The defining moment of Anthony Albanese's national security speech at the Lowy Institute on Thursday came when he was asked what he would do differently to the government in dealing with China.
After having spent more than 30 minutes insisting there wasn't even a glimpse of daylight between the ALP's and the LNP's positions on defence and foreign affairs, the Opposition Leader seemed momentarily lost for words.
He then delivered a ringing endorsement of the government's rejection of China's list of grievances in November 2020: "We [Labor] would have done exactly the same," he said. "We will continue to stand up to China".
Mr Albanese, who said China had failed in its "special responsibility as a permanent member of the UN Security Council" by offering Russia sanctions relief, repeated the government's line China had changed and, as a result, Australia's diplomatic and defence settings had to change as well.
His only criticism, a clear reference to the recent "Manchurian candidate" controversy, was that the Prime Minister and the Defence Minister had weaponised the China relationship.
"If I have a criticism of the government it isn't about substance, it's about using the issue to obtain [domestic] political advantage," he said.
This was a far cry from what Mr Albanese was saying in December 2020 when he cast bipartisanship to the winds and blamed the Morrison government for the deterioration in relations with China.
"This government seems to have presided over a complete breakdown of relationships [with China]," he said after a Chinese diplomat posted an offensive tweet with a doctored picture depicting an Australian soldier threatening an Afghan child. "The fact that ministers can't pick up the phone to each other, I find that extraordinary."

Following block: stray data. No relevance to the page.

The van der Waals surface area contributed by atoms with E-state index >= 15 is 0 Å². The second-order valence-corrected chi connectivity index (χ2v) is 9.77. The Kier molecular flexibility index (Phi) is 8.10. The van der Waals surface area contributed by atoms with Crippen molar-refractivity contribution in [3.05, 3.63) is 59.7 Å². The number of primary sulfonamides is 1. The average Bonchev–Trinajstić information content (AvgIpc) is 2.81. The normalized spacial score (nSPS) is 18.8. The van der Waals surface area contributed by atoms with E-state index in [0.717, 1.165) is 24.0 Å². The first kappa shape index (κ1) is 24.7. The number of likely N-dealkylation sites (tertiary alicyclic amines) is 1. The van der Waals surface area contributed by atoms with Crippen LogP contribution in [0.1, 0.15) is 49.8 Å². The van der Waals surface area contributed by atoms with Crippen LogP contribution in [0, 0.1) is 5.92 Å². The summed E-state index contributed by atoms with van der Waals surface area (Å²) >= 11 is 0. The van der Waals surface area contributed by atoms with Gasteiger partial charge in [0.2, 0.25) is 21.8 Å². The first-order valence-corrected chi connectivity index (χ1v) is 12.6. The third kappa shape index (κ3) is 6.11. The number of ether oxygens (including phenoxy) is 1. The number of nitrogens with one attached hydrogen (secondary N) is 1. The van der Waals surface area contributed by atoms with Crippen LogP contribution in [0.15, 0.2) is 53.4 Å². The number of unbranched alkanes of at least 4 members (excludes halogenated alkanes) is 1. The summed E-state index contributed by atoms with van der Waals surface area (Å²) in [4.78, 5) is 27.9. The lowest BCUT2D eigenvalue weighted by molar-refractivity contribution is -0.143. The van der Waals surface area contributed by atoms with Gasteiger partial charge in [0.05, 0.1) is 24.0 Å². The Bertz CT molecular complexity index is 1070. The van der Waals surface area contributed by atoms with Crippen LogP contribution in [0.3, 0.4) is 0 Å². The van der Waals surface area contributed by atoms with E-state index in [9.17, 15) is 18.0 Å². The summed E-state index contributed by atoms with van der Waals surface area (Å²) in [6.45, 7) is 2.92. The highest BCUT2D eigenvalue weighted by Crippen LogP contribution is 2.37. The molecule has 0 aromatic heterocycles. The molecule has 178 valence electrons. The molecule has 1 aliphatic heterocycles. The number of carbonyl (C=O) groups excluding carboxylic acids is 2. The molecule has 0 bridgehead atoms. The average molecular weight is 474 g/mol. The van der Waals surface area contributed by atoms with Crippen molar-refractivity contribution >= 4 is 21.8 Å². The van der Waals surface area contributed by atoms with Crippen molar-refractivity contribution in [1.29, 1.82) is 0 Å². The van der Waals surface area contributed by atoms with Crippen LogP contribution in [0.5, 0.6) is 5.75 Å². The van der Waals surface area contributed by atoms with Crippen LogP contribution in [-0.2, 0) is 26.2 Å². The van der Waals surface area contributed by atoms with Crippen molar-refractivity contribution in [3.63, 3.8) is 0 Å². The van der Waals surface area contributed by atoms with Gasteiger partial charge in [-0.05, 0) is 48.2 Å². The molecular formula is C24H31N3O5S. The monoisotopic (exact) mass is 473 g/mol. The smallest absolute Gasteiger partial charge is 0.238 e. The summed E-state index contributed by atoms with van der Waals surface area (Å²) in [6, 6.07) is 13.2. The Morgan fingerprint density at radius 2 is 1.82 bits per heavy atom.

The obvious reason for Mr Albanese's change of heart is that there has been a major shift in the ground on which the election is being fought. It's no longer just about COVID, vaccinations, women's safety, and whether or not the PM is a liar.
Coming on top of China's "wolf-warrior" diplomacy and its repeated attempts to punish Australia for standing up for its own values, the invasion of Ukraine has emerged as a Tampa moment.
The Morrison government is now determined to fight for its survival on national security, its success in containing the COVID-19 death toll, and the economy.
While Mr Albanese is not averse to having a scrap on the last two, he is doing everything he can to avoid being wedged on national security and defence spending.
That was why, within minutes of the PM's well-timed press conference announcing a 30 per cent increase in the size of the ADF on Thursday morning, he was on air endorsing the policy. If Mr Morrison could get the same degree of support from his Deputy Prime Minister and within his party room that he is receiving from the Labor leader he would be a very happy man.
Mr Albanese's dilemma is that his well-structured election strategy has been overtaken by events which are playing to the strengths of his opponents. Wednesday's announcement of the ALP's "consent and respectful relationship programs" disappeared without a trace thanks to the PM's visit to flood ravaged Lismore.
Then, even worse, his Lowy Institute address was gazumped by the PM's pre-emptive defence spending announcement and the horrific footage of the bombing of a maternity hospital in Ukraine.
While delivering a Labor victory was never going to be a walk in the park for Mr Albanese his job is getting more difficult by the day.
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